Criminal charges stemming from a 2008 laboratory fire that killed a research assistant were dismissed against a UCLA chemistry professor last week, nine months earlier than expected and over the objection of prosecutors, the District Attorney’s Office confirmed Tuesday.
Patrick Harran entered into a five-year deferred-prosecution agreement with the District Attorney’s Office in 2014. Under the agreement, Harran was ordered to meet a series of requirements, including 800 hours of non-teaching community service at the UCLA Hospital System/UCLA Health Services.
Although that agreement was not scheduled to end until next June, Los Angeles Superior Court Judge George Lomeli ruled during a hearing last Thursday that Harran had already met all the terms of the agreement, and he dismissed the criminal case against him, according to the District Attorney’s Office.
Greg Risling, spokesman for the District Attorney’s Office, said prosecutors objected to the dismissal, which was granted “nine months earlier when the case was set to be dismissed.”
Harran, who still works at UCLA, did not immediately respond to a request for comment.
He was charged in December 2011 with multiple felonies for allegedly violating the state’s Labor Code stemming from the death of 23-year-old Sheharbano “Sheri” Sangji.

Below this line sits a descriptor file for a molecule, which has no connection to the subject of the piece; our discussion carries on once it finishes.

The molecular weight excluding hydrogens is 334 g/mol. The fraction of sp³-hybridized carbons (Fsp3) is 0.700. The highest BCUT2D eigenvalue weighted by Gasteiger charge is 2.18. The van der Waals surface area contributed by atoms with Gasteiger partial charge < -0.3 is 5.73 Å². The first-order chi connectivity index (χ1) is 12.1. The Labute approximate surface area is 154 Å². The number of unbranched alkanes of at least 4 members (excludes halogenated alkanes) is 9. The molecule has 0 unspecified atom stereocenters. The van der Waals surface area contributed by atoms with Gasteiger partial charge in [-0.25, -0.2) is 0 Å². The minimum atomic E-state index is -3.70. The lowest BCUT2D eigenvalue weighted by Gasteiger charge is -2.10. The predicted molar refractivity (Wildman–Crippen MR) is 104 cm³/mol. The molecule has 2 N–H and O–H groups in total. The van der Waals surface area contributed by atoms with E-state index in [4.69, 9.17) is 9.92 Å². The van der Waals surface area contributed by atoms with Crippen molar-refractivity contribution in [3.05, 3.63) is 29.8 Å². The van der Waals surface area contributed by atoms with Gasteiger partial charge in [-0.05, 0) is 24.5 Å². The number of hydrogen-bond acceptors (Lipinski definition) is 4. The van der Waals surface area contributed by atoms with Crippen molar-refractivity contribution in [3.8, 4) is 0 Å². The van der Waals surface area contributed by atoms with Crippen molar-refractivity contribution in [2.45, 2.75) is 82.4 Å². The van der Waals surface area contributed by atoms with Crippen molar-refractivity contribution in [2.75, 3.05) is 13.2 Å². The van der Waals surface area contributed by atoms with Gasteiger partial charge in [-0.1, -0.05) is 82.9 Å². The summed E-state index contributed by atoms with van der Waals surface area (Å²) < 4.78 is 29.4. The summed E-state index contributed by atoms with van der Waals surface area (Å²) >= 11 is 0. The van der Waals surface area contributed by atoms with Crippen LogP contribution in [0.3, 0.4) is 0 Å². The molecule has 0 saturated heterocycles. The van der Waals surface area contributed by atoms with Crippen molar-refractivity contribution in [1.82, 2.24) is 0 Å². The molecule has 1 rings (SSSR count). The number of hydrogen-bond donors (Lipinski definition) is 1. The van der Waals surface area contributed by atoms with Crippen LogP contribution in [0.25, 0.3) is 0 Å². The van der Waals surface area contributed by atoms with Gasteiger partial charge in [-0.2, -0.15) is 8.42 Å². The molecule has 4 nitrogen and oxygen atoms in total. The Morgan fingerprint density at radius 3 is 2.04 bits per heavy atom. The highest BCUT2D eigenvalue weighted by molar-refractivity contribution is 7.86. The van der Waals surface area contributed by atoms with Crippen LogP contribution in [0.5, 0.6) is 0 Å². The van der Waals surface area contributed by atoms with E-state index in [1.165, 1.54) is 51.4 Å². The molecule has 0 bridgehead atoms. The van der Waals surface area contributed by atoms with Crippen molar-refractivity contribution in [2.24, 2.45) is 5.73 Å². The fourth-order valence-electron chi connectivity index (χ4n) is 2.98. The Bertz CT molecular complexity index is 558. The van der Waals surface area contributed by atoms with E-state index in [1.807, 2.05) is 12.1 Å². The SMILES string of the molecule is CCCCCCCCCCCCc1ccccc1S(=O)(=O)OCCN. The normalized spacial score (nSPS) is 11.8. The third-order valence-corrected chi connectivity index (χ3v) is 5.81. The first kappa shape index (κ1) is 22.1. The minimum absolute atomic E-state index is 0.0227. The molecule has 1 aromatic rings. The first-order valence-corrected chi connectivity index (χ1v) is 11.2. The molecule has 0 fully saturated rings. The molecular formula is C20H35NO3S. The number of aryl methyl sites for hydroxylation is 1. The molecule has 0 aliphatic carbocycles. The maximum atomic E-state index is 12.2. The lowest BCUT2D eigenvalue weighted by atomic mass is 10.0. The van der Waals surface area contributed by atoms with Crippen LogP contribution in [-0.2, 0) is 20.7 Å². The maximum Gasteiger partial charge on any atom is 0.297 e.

The aspiring law school student — who was not wearing a lab coat — suffered second- and third-degree burns in a Dec. 29, 2008, lab fire in which a highly flammable chemical agent spilled onto her and ignited. She died about 2 1/2 weeks later.
Criminal charges were also filed against the University of California Board of Regents, but those charges were dismissed in July 2012 as the result of an “enforcement agreement” that called for corrective measures. The agreement also mandated the use of laboratory coats while working on or adjacent to all hazardous chemicals, biological or unsealed radiological materials, along with the establishment of a $500,000 scholarship in Sangji’s name at UC Berkeley’s law school, where she had been accepted as a student.
When he reached his deferred-prosecution agreement, Harran acknowledged and accepted responsibility for the conditions under which the laboratory was operated the day of the fire and acknowledged that he was “the supervisor having direction, management and control of Sheharbano Sangji, who was employed as a research associate in defendant Harran’s laboratory.”
Along with the 800 hours of community service, the agreement called for Harran to pay a $10,000 fine benefiting the Grossman Burn Center, where Sangji was treated for her injuries.
The agreement also required Harran to develop a curriculum for and personally teach for five years an organic chemistry preparatory course to help college students involved in the South Central Scholars program, along with speaking to incoming UCLA students majoring in chemistry or biological sciences about the importance of laboratory safety.
The agreement called for dismissal of the case if Harran complied with all of the terms.
Deputy District Attorney Craig Hum said in 2014 the agreement was the “best resolution possible,” despite objections by the victim’s family.